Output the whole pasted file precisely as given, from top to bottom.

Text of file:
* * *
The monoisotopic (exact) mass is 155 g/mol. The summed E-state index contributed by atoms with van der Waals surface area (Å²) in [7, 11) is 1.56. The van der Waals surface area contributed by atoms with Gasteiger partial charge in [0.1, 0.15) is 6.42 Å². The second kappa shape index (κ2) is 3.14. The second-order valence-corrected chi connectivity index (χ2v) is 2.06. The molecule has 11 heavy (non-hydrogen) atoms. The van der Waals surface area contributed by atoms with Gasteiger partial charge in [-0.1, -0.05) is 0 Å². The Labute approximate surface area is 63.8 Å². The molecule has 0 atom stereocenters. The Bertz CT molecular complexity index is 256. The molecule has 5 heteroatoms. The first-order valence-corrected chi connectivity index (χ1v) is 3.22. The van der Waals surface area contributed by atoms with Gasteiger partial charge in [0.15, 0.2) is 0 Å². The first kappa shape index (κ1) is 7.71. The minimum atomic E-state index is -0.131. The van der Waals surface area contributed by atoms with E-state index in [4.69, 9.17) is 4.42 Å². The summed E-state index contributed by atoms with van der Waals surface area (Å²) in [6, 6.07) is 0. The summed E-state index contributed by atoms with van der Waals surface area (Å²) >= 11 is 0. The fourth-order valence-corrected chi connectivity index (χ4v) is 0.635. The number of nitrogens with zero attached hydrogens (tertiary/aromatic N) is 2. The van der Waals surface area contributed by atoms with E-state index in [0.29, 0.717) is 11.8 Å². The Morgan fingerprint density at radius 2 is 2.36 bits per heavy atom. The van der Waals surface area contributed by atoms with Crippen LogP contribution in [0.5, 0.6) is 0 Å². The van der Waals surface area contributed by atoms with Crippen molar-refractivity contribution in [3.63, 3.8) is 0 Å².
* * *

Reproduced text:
The monoisotopic (exact) mass is 155 g/mol. The summed E-state index contributed by atoms with van der Waals surface area (Å²) in [7, 11) is 1.56. The van der Waals surface area contributed by atoms with Gasteiger partial charge in [0.1, 0.15) is 6.42 Å². The second kappa shape index (κ2) is 3.14. The second-order valence-corrected chi connectivity index (χ2v) is 2.06. The molecule has 11 heavy (non-hydrogen) atoms. The van der Waals surface area contributed by atoms with Gasteiger partial charge in [-0.1, -0.05) is 0 Å². The Labute approximate surface area is 63.8 Å². The molecule has 0 atom stereocenters. The Bertz CT molecular complexity index is 256. The molecule has 5 heteroatoms. The first-order valence-corrected chi connectivity index (χ1v) is 3.22. The van der Waals surface area contributed by atoms with Gasteiger partial charge in [0.15, 0.2) is 0 Å². The first kappa shape index (κ1) is 7.71. The minimum atomic E-state index is -0.131. The van der Waals surface area contributed by atoms with E-state index in [4.69, 9.17) is 4.42 Å². The summed E-state index contributed by atoms with van der Waals surface area (Å²) in [6, 6.07) is 0. The summed E-state index contributed by atoms with van der Waals surface area (Å²) >= 11 is 0. The fourth-order valence-corrected chi connectivity index (χ4v) is 0.635. The number of nitrogens with zero attached hydrogens (tertiary/aromatic N) is 2. The van der Waals surface area contributed by atoms with E-state index in [0.29, 0.717) is 11.8 Å². The Morgan fingerprint density at radius 2 is 2.36 bits per heavy atom. The van der Waals surface area contributed by atoms with Crippen LogP contribution in [0.5, 0.6) is 0 Å². The van der Waals surface area contributed by atoms with Crippen molar-refractivity contribution in [3.63, 3.8) is 0 Å².